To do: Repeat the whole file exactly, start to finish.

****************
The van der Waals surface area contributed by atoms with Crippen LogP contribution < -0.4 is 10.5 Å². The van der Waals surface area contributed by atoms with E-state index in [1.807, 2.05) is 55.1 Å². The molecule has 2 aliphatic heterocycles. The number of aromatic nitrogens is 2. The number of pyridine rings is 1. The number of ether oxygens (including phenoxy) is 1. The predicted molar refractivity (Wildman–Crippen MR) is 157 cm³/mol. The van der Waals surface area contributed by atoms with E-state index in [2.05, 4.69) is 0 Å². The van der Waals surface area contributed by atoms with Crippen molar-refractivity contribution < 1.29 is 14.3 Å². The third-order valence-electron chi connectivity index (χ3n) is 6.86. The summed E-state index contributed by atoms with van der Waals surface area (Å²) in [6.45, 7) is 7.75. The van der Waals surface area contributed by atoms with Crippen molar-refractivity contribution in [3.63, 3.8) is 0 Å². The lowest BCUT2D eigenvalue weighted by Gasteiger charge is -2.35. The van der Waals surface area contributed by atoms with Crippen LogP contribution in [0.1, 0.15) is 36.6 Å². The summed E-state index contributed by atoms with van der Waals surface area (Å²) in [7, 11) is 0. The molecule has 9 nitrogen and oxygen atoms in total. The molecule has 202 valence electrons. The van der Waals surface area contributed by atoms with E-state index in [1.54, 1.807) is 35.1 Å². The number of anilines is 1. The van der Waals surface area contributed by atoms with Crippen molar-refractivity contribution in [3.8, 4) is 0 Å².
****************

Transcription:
The van der Waals surface area contributed by atoms with Crippen LogP contribution < -0.4 is 10.5 Å². The van der Waals surface area contributed by atoms with E-state index in [1.807, 2.05) is 55.1 Å². The molecule has 2 aliphatic heterocycles. The number of aromatic nitrogens is 2. The number of pyridine rings is 1. The number of ether oxygens (including phenoxy) is 1. The predicted molar refractivity (Wildman–Crippen MR) is 157 cm³/mol. The van der Waals surface area contributed by atoms with E-state index in [2.05, 4.69) is 0 Å². The van der Waals surface area contributed by atoms with Crippen molar-refractivity contribution < 1.29 is 14.3 Å². The third-order valence-electron chi connectivity index (χ3n) is 6.86. The summed E-state index contributed by atoms with van der Waals surface area (Å²) in [6.45, 7) is 7.75. The van der Waals surface area contributed by atoms with Crippen molar-refractivity contribution in [3.63, 3.8) is 0 Å². The lowest BCUT2D eigenvalue weighted by Gasteiger charge is -2.35. The van der Waals surface area contributed by atoms with Crippen LogP contribution in [0.1, 0.15) is 36.6 Å². The summed E-state index contributed by atoms with van der Waals surface area (Å²) in [7, 11) is 0. The molecule has 9 nitrogen and oxygen atoms in total. The molecule has 202 valence electrons. The van der Waals surface area contributed by atoms with E-state index in [1.54, 1.807) is 35.1 Å². The number of anilines is 1. The van der Waals surface area contributed by atoms with Crippen molar-refractivity contribution in [3.8, 4) is 0 Å².